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While People Stay Home Due To Coronavirus, Tourism Shifts Online

Without Traditional Revenue For Months, Some Tourism Businesses Try Alternatives

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Empty Adirondack chairs
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Wisconsin tourism officials used to inviting people to visit destinations are adjusting to society by asking them to stay at home.

The new coronavirus pandemic has all but shut down tourism is Wisconsin, one of the state’s biggest industries.

A report done last year showed visitors to Wisconsin spent $13.3 billion in 2018, a $625,000 increase from the previous year. But the worldwide pandemic and subsequent “stay-at-home” orders in Wisconsin and most neighboring states have brought tourism to a halt.

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The travel and tourism industry is very negatively impacted by this virus and the necessary public health safety measures, such as ‘safer-at-home,’ said Wisconsin Department of Tourism Secretary Sara Meaney. “My main concern is that everyone stays healthy. But this will pass, and in the interim, I’m concerned for tourism businesses that are working hard to innovate and adjust to stay afloat until we come out the other side of this.”

Meaney said tourism businesses can look to the U.S. Small Business Administration and the recently approved $2 trillion federal coronavirus aid package for financial help. She also hopes there will be additional financial help for tourism businesses from the state.

Wisconsin tourism officials around the state have no idea what the fiscal impact of stay-at-home orders might be. The U.S. Travel Association estimated in mid-March that, nationally, tourism may take a more than $800 billion hit.

“The current marketing strategy is just to help keep the lights on and keep people employed for the hospitality and restaurant jobs in the area. You’re experiencing a devastating drop in tourism and dollars into those businesses,” said Benny Anderson, acting director of Visit Eau Claire.

“There’s good and bad to being stuck at home. There’s a different appreciation for all of the things in the area that you get to go do on a daily basis,” Anderson said.

Spring and most early summer tourism-related events have already been canceled or postponed until later in the year.

But that hasn’t stopped businesses and organizations that rely on tourism dollars from coming up with innovative ways to attract customers now and in the future.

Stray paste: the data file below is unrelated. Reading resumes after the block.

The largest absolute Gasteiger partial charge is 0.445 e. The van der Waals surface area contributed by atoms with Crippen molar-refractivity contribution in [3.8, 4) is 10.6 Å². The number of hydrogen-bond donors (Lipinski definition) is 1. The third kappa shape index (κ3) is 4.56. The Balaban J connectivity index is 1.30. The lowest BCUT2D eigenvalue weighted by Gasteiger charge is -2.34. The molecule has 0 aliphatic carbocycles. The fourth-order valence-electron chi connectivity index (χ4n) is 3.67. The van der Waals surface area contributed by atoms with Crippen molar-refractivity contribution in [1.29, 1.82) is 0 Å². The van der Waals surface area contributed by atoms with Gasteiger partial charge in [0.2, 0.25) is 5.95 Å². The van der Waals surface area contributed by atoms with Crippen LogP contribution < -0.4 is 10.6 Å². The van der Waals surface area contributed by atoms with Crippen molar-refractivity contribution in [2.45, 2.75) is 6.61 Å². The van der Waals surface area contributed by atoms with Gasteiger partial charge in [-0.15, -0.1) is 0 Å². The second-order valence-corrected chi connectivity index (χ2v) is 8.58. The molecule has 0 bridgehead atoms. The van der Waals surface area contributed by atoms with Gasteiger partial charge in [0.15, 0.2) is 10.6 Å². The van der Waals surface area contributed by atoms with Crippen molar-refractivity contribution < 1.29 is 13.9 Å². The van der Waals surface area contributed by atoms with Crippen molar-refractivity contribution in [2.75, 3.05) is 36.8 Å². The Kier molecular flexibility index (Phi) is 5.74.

In the northeastern Wisconsin town of Minoqua special webpages have been created for both tourists and business owners.

The virtual vacation page features live camera views of the area and playlists of natural sounds of the Northwoods and songs from bands who play area venues.

We launched the page three days ago, and we have had around 400 interactions with the page so far,” said Krystal Westphal, executive director of the Let’s Minoqua Visitors Bureau.

Before the stay-at-home order, Tamera Herskovic, owner of the Chocolate Studio, was busy stocking her Spooner business to get ready for the spring and early summer tourist rush in northwestern Wisconsin.

The Chocolate Studio has been in business for less than a year. It’s part yoga studio and part retailer — selling gourmet chocolates and other items. It caters to both locals and tourists.

The Chocolate Studio is a non-essential business and so my doors are closed,” Herskovic said. “The only source of sales that my business is currently bringing in is online classes sprinkled with folks purchasing online gift cards and punch cards for future in-studio classes.”

Since the order, the Chocolate Studio has been offering online video yoga and reiki classes, three in the last three weeks, with as many as 30 participants who pay by donation, which has been more profitable than in-person classes. There are plans for eight more classes, Herskovic said.

She said she is confident her business will survive.

“The only thing I know is it’s going to be different,” Herskovic said. “I know I’ll still be here.”

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